On this past Tuesday, November 28, director Joe Dante turned 60. Before you rush out to pick up one of those "Oh Crap! I Missed Your Birthday!" cards, the purpose of this post is to point you to the Joe Dante blog-a-thon, spearheaded by Video Watchdog magazine editor and publisher Tim Lucas over at Video Watchblog. Lucas tossed out the suggestion last Wednesday that the occasion be commemorated by a large-scale discussion of the man's work, and a handful of dedicated and knowledgeable bloggers answered the call.
- First up is Lucas's posting (and you can link to all the other blog-a-thon posters from here). Lucas and Dante are longtime colleagues, with Dante having contributed to Video Watchdog, and the two hoping to one day bring to fruition a film project they've been working on for some time. Lucas takes an in-depth and affectionate look at Dante's films from his first directorial effort Hollywood Boulevard (a personal favorite of mine, in which Dante and co-director Allan Arkush marry action scenes from the Roger Corman catalog with new footage to make an exploitation classic) all the way up through Homecoming, which was the director's contribution to Showtime's Masters of Horror series.
- Richard Harland Smith calls for a reunion of Dante and writer John Sayles over at Turner Classic Movies' Movie Morlocks blog. The pair collaborated on only two films, the Roger Corman produced Jaws knock-off Piranha ("They're Here and They're Hungry!"), and The Howling, based on the novel by Gary Brandner, but Smith thinks the two should give it another try. Since both movies mixed the scares with a sense of fun to good effect, I'm inclined to agree.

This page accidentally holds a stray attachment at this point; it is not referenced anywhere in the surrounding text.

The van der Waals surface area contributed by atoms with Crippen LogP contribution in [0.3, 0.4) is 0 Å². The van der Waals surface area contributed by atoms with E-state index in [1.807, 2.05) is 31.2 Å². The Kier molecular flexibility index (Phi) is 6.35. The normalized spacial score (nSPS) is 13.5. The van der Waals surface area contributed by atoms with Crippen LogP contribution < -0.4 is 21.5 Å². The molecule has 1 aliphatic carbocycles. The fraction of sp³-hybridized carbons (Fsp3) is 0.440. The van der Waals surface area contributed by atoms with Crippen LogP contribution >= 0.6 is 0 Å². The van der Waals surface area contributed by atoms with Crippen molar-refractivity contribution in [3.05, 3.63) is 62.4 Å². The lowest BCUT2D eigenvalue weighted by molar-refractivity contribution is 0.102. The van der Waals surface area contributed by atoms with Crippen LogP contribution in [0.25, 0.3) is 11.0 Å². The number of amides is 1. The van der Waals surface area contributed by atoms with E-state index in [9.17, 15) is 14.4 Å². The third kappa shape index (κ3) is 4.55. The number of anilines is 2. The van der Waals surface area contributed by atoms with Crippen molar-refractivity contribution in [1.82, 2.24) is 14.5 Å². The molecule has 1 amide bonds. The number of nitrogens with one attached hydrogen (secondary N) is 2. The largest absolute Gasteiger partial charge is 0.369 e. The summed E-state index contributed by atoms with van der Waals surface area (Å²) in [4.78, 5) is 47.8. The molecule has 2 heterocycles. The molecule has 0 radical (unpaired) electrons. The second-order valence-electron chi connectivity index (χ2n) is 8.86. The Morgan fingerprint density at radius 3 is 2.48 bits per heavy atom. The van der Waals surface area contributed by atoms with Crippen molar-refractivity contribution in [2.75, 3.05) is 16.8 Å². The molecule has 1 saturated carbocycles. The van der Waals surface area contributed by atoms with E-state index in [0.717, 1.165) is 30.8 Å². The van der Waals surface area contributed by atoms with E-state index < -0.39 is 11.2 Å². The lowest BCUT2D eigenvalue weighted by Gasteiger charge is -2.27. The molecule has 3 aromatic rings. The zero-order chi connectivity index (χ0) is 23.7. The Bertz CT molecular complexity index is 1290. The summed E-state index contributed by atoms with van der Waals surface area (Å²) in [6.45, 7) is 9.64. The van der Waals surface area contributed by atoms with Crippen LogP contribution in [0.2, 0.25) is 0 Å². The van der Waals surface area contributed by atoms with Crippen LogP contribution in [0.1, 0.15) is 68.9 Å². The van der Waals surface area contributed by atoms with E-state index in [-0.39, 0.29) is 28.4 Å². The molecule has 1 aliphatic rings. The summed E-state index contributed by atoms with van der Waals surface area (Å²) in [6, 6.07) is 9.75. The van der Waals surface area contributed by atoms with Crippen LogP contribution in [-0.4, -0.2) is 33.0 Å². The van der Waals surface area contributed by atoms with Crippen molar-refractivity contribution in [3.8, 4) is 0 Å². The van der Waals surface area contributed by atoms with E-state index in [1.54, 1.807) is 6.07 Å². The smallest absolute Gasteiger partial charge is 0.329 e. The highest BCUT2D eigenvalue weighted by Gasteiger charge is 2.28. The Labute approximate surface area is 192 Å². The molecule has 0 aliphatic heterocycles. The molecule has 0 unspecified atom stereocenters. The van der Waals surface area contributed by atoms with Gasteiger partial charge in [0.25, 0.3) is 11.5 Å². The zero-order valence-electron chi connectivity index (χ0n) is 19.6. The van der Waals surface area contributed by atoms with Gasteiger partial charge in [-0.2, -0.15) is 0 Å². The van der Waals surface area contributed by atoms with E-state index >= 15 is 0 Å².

- Over at Film Ick, Brendon Connelly discusses films he thinks would have been improved had Dante directed them, most notably E.T: The Extraterrestrial and Goonies.
- Exploding Kinetoscope has a posting titled "Hellzapoppin'!: The Infernal Comedy of Joe Dante." Author Chris Stangl discusses satire in Dante's Explorers, anarchy in Gremlins and a deleted scene from Gremlins 2 involving a flying frying pan that may well be the funniest joke known to man.
- The Horror Blog's "Half Dan, Half Ante" discusses non sequiturs in Dante's films, with the briefly seen stop-motion creature from Piranha being the primary example.